New book in Dutch

Eet vet word slank

Eet vet word slank gepubliceerd januari 2013

In dit boek lees je o.a.: * heel veel informatie ter bevordering van je gezondheid; * hoe je door de juiste vetten te eten en te drinken kan afvallen; * hoe de overheid en de voedingsindustrie ons, uit financieel belang, verkeerd voorlichten; * dat je van bewerkte vetten ziek kan worden.

Trick and Treat:
How 'healthy eating' is making us ill
Trick and Treat cover

"A great book that shatters so many of the nutritional fantasies and fads of the last twenty years. Read it and prolong your life."
Clarissa Dickson Wright

Natural Health & Weight Loss cover

"NH&WL may be the best non-technical book on diet ever written"
Joel Kauffman, PhD, Professor Emeritus, University of the Sciences, Philadelphia, PA

How Milk May Reduce Heart Disease

P C Elwood, J J Strain, Paula J Robson, et al. Milk consumption, stroke, and heart attack risk: evidence from the Caerphilly cohort of older men. Journal of Epidemiology and Community Health 2005;59:502-505

Objective: To examine associations between milk consumption and incident heart disease and stroke.

Design: A representative population sample of men was asked to weigh and record their food intake for seven days. The total consumption of milk was obtained from these records. Details of all deaths and vascular events were collected during the following 20 years. Incident ischaemic strokes and heart disease events were diagnosed by standard criteria.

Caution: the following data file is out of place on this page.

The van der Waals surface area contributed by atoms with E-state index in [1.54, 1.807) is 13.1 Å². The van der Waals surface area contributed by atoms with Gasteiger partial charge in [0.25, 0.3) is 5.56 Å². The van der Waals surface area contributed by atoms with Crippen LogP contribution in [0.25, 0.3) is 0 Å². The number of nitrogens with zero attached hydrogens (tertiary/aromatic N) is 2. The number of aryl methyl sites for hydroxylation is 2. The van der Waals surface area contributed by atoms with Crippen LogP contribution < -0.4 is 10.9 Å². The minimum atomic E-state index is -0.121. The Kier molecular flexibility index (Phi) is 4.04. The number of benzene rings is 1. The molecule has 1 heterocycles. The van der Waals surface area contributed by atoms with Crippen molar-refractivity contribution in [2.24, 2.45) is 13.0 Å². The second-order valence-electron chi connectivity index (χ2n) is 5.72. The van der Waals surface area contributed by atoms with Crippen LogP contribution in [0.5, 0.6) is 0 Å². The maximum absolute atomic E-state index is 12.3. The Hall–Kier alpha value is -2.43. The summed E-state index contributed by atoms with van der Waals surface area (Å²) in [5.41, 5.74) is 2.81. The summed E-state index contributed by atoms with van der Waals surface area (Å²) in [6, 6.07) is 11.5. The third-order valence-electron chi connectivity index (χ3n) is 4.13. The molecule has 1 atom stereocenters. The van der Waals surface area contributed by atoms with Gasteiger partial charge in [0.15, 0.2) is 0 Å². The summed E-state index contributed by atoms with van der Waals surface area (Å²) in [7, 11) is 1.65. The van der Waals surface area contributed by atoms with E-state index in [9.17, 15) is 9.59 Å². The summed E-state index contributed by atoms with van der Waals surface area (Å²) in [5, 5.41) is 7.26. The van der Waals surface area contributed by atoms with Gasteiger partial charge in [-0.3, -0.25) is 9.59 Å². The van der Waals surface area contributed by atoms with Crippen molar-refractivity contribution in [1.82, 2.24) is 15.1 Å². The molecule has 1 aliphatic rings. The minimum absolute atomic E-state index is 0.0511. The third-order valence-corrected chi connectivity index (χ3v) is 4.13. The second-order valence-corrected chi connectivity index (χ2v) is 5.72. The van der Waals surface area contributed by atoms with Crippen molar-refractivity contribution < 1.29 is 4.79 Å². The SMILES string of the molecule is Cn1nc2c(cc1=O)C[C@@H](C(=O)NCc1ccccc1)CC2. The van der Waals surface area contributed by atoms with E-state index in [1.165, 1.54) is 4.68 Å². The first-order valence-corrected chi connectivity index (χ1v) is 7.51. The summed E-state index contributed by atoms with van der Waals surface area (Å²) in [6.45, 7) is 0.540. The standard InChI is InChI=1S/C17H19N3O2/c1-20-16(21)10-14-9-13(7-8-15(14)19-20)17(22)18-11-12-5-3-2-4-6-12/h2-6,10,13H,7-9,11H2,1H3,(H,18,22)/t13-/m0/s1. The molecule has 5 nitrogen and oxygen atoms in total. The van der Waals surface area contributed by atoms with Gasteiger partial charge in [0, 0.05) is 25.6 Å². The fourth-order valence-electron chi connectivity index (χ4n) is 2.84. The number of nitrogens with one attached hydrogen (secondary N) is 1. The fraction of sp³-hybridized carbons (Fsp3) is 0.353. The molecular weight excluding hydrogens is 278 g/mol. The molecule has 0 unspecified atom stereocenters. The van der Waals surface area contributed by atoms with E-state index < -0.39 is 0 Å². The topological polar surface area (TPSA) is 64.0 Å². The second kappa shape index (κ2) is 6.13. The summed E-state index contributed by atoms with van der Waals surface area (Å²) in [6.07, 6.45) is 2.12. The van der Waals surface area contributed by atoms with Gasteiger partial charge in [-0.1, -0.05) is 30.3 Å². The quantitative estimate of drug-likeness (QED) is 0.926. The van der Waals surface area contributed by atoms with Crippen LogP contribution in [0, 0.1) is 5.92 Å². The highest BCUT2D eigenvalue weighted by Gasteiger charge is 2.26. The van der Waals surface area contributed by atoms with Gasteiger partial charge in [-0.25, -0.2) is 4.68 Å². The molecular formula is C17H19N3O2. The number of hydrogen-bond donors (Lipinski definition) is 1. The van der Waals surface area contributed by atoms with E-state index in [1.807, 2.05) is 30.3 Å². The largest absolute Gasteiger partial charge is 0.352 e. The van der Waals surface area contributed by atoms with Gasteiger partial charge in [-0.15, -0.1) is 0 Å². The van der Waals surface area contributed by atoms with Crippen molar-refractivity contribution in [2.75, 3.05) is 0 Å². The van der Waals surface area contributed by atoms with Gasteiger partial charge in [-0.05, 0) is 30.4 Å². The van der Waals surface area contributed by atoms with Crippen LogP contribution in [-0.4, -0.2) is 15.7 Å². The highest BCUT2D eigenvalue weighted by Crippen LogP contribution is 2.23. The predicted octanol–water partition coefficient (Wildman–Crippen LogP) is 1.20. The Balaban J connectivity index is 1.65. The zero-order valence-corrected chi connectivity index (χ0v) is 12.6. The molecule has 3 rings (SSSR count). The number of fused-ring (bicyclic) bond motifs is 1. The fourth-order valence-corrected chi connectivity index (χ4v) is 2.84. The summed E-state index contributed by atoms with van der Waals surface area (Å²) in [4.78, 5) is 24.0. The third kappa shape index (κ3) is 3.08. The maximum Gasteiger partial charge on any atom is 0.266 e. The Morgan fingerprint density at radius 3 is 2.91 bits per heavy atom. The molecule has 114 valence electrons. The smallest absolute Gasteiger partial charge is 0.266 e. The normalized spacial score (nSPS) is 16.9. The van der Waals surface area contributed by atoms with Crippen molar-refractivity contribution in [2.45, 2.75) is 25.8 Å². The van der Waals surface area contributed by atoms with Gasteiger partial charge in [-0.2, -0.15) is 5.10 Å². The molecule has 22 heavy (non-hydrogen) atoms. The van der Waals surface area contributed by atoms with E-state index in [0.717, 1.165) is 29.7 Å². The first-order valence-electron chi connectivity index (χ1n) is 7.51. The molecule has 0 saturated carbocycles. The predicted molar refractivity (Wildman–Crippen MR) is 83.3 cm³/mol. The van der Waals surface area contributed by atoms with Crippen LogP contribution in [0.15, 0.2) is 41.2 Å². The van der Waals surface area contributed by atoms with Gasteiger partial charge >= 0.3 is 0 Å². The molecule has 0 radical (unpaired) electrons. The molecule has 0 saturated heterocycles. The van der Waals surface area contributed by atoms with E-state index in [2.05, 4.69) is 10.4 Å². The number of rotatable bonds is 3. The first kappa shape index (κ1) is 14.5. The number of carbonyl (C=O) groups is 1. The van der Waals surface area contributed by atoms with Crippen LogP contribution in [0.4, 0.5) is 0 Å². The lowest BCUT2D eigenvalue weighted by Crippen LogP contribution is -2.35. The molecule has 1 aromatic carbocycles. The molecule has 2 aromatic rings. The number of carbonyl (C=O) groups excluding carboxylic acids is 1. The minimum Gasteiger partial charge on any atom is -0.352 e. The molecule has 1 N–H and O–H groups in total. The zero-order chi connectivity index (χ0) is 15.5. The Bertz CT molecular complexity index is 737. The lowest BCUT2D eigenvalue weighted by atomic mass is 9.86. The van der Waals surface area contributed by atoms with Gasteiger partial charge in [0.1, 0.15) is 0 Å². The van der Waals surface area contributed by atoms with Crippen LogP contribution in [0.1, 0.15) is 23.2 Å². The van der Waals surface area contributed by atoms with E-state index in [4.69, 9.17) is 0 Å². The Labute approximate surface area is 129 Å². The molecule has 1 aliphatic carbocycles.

Setting: The Caerphilly cohort, a representative population sample of men in South Wales, aged 45-59 when first seen in 1979-83.

Participants: A representative 3:10 subsample of the men in the cohort.

Main results: 665 men (87% of those approached) returned satisfactory seven day diet diaries. After adjustment, the relative odds of an event in the men whose milk consumption was the median or higher, relative to those with lower intakes of milk, were 0.52 (0.27 to 0.99) for an ischaemic stroke and 0.88 (0.56 to 1.40) for an ischaemic heart disease event. Deaths from all causes were similar in the two milk consumption groups (relative odds 1.08; 0.74 to 1.58).

Conclusions: These results give no convincing evidence of an increased risk of vascular disease from milk drinking. Rather, the subjects who drank more than the median amount of milk had a reduced risk of an ischaemic stroke, and possibly a reduced risk of an ischaemic heart disease event. These conclusions are in agreement with the results of a previously reported overview of 10 large, long term cohort studies based on food frequency intake records.


This is a follow-up of earlier work which showed that men who drank a pint of full-cream milk a day had only a tenth as many heart attacks as men who drank none.

For some reason, there seems to be a stigma against dairy products. This study should help to remove it.

Last updated 25 July 2005

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